The Treasury's $16.25 billion, three-issue minirefunding has come and gone, and from all appearances, the offerings were well received in the marketplace. The average return on the four-year note was 11.30 percent; on the seven-year note, 11.85 percent, and on the 20-year bond, 12.04 percent; 89 percent of the seven-year note was purchased by government dealers and was actually not well sold until the market picked up steam Thursday afternoon. Then dealers were able to distribute the issue as bond prices moved higher.
Rumors of another government dealer failure helped spark the market, as investors sought the safety of T bills.
The municipal market has been facing an ever growing new issue calendar. Currently, the 30-day forward supply stands at $4.3 billion. Dealers have been able to reduce the backlog of unsold bonds from the high levels of recent weeks, but inventory remains high, totaling $1.6 billion. Both factors make it difficult for the tax-exempt market to improve, especially if the Treasury market lacks direction. Should the Treasury market continue to improve, the municipal bond market will be able to handle the new issues and reduce inventory much more readily.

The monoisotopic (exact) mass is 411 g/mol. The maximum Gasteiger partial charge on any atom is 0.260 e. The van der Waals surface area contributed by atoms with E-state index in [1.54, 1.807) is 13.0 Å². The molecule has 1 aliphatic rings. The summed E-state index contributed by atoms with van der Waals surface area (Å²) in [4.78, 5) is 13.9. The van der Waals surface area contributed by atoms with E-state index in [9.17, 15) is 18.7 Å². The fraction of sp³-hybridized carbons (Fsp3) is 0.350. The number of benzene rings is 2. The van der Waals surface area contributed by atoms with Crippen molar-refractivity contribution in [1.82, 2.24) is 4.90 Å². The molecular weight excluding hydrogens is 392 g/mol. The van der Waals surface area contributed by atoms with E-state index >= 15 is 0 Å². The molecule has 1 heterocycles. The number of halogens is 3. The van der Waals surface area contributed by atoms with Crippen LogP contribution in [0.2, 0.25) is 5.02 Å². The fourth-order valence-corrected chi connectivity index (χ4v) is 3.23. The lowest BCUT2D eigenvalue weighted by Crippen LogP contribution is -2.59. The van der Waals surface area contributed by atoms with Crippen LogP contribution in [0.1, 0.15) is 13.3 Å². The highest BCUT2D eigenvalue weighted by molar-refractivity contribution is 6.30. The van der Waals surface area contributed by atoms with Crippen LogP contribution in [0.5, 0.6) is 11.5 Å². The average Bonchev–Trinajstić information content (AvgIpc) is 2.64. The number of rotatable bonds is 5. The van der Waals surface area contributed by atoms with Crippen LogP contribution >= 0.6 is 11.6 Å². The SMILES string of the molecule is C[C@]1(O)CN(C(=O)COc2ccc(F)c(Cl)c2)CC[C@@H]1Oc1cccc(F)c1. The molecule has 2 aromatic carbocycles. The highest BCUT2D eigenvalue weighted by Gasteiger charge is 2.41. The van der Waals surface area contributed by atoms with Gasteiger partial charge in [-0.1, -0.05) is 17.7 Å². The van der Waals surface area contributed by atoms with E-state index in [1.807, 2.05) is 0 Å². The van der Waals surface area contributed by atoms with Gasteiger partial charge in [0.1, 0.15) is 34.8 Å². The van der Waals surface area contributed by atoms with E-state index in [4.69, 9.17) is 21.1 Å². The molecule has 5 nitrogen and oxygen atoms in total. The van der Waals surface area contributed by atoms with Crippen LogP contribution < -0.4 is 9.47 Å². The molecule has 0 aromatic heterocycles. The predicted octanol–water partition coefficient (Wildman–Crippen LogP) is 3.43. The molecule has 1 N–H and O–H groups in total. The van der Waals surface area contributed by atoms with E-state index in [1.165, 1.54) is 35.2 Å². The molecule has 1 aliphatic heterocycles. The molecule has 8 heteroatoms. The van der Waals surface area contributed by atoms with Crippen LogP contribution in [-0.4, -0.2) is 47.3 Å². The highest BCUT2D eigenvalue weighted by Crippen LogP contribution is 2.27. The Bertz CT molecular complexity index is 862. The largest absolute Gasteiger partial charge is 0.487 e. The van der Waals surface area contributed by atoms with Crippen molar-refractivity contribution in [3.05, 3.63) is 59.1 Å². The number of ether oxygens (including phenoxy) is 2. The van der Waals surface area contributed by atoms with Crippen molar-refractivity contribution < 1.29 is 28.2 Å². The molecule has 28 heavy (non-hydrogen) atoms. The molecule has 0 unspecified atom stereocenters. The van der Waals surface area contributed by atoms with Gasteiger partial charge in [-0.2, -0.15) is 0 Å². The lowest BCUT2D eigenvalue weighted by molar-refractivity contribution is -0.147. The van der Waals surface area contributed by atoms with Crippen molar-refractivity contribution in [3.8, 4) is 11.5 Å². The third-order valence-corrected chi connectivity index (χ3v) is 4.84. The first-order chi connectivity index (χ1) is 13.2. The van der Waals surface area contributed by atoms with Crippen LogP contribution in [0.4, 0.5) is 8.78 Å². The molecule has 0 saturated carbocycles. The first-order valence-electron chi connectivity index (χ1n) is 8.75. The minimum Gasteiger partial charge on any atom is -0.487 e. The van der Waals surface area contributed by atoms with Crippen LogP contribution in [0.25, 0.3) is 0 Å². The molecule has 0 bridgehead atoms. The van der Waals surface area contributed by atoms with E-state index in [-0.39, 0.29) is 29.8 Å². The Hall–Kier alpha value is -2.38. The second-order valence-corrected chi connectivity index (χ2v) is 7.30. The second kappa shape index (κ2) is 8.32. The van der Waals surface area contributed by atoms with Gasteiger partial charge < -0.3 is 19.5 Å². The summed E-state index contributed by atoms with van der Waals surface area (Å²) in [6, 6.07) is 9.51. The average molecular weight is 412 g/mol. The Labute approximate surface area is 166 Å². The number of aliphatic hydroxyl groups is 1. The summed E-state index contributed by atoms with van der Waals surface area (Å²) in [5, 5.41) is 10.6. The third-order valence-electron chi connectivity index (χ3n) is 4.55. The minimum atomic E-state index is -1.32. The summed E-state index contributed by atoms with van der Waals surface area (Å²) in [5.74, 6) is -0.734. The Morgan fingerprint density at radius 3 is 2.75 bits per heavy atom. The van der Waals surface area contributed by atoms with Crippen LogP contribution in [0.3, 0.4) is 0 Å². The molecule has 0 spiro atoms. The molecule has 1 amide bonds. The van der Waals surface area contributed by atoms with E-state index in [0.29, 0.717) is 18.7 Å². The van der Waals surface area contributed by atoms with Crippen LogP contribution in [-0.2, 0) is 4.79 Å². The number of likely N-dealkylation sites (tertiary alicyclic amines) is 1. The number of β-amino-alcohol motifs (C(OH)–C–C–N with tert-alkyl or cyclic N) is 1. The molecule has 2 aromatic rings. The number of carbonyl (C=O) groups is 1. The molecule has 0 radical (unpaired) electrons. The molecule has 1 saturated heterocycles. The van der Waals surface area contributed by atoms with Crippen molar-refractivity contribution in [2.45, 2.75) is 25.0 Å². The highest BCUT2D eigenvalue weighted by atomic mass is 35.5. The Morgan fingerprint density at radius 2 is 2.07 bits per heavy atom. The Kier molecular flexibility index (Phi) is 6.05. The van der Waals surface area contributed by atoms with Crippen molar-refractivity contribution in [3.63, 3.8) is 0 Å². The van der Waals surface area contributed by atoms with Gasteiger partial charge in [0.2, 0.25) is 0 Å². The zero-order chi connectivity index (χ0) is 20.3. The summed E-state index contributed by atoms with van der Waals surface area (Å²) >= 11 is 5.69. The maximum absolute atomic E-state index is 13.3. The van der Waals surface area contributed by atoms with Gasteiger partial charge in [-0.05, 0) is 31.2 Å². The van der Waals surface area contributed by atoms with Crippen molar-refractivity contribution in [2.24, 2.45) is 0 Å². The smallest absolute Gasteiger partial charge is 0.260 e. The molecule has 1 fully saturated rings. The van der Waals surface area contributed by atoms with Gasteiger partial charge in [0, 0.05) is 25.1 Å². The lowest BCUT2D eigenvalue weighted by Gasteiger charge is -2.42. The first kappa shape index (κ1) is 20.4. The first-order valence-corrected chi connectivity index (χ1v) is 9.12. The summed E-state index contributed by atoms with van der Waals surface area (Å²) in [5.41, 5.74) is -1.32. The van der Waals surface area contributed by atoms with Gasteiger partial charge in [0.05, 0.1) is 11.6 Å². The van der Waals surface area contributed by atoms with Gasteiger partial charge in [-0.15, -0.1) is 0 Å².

Part of this tax-exempt supply has been an abundance of Texas bond issues, which because of the large supply have been priced on the cheap side. Much of this Texas paper is rated triple-A and therefore offers investors top-grade securities at very attractive yields. One segment of this Texas paper is housing-type bonds with MBIA insurance, which carry a triple-A rating by both Moody's and Standard & Poor's credit rating agencies.
The other segment that is attractive is the small Texas school district issues, which are guaranteed by the Texas Permanent School Fund. These issues also are rated triple-A. This arrangement with the PSF has allowed small Texas school districts to gain national exposure because of their credit rating and because of their generous yields. They are worth looking into.
More often than not, when bond investors go to a brokerage house they feel they are not satisfactorily dealt with. Finding someone to handle your bond account can be as important as having a good doctor or a good lawyer. When you walk into a brokerage house, you are generally introduced to the "man of the day" -- usually a young person just starting in the business, and chances are that he or she has been trained to handle stocks but has had very little training in the field of bonds. That comes with experience.
Therefore, I would suggest that an investor who is just entering the fascinating world of bonds should first make inquiries among friends, seeking referrals on account executives who know bonds. If you get nowhere on that score, speak to the manager of a brokerage office. Tell him what your needs are and that you would like to deal with an older account exceutive who knows bonds.
Age translates into experience, and, after all, it does take time to acquire a good background concerning the finer things in life.